Action You Can Take Today To Help Your Dog Cope After Lockdown
Imagine a place called Earth, the date is March 2020, and a silent killer is trying to rule the world and forcing nearly all humans to stay indoors …… oh wait, you don’t have to imagine as that really is happening.
For the last 6 plus weeks, the majority of us have been in self-isolation and enjoyed the companionship of our four-legged friends. No doubt Dogs have enjoyed the company, and cats have wanted you to go to work (I’m sure my neighbour’s cat was laughing at me as he roamed outside, and I had to stay in)
Part of these strange and unusual times has enabled us to have a lovely walk with our 4-legged friends and your dog having all his favourite family members home.
The ‘Stay-at-home’ restrictions are now starting to be lifted. Hopefully, we will all be able to start going about our daily lives start spending more money being b able to leave the house for longer periods each day and meet a friend as long as we social distance. As a result, it is important to consider the impact this will have on our dogs who have gotten used to our company 24/7.
Any dog owners (including myself) are concerned that separation anxiety will be a big problem as dogs start being left alone.
In some ways, this is a tricky question to answer as symptoms can vary from dog to dog. As with humans, some dogs cope better than others being left alone. Take my two as an example who are both rescues. Roxy doesn’t cope that well with being left for long periods, but Missy copes much better, especially if I leave something on, such as Through a Dog’s Ear.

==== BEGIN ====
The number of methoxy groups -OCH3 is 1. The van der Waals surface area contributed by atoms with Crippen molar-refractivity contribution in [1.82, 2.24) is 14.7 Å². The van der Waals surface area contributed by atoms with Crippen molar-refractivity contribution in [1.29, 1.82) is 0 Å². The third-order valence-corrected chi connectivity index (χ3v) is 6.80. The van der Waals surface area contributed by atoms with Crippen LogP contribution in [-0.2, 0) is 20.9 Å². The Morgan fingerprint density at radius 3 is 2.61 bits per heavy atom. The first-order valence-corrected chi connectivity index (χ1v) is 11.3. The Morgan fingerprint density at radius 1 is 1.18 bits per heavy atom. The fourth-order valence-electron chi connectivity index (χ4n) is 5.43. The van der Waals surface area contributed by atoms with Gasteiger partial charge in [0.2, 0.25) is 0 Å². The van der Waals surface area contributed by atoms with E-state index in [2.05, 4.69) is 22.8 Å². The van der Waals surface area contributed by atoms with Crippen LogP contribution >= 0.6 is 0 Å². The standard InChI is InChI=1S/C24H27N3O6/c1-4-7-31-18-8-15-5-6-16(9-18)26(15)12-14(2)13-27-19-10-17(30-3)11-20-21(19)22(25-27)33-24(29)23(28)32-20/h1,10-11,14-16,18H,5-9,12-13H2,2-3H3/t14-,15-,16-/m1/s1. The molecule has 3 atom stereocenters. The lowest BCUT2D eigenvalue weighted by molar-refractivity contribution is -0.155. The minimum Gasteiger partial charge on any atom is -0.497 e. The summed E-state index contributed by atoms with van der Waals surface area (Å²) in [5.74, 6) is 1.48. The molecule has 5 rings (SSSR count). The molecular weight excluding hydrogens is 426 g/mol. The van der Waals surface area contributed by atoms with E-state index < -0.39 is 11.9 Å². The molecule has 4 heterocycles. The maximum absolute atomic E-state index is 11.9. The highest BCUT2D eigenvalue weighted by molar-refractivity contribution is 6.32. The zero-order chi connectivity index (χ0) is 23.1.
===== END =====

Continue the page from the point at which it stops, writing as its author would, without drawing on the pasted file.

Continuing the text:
Separation anxiety is displayed in many different forms. It could look or sound like howling, pacing, panting, excessive drooling, scratching at windows and doors, having “accidents” indoors are just some of the signs.
I am sure you don’t want to think of your dog being unhappy and anxious when left.
Stick to a Routine where possible
Now that we are slowly coming out of lockdown, it is important to try and return to some work schedule. This includes taking your dog at the times you would when you were out and about working, feeding at the same time and allowing them quiet time so they can sleep. By doing this, your dog will adapt more quickly when you finally do go back to work.
It is important that you find the time and continue to play and train as you did during the lockdown.
Your dog has to contend with you not being around as much, so let’s not make it more difficult by taking away the things that have been part of his new life.
Whilst we all know that dogs rely on us for many things, it is also important that they have a level of independence from us as this also builds up confidence.
Try to factor in time apart from your dog each day to help them be more able to cope when they are left alone.
Perhaps encourage them to relax and settle on their bed or crate while you work. This could be in a separate room to you with the door closed or behind a child gate is important that you start with short time spans, so you do not stress your dog out and slowly build this up over time.
With my two rescues, I find leaving the radio to provide a bit of stimulation seems to help them feel less lonely and drowns out noises from outside that may stress them. They appear to like Smooth Radio.
When encouraging your dog to settle, provide them with enrichment toys or activities that don’t involve you. Activity feeders, stuffed kongs, chews, and toys are great things to use. Please make sure they are solid and cannot be destroyed easily.
That’s it for one. Part two will be published tomorrow. In the meantime, if you have any questions, please let e know.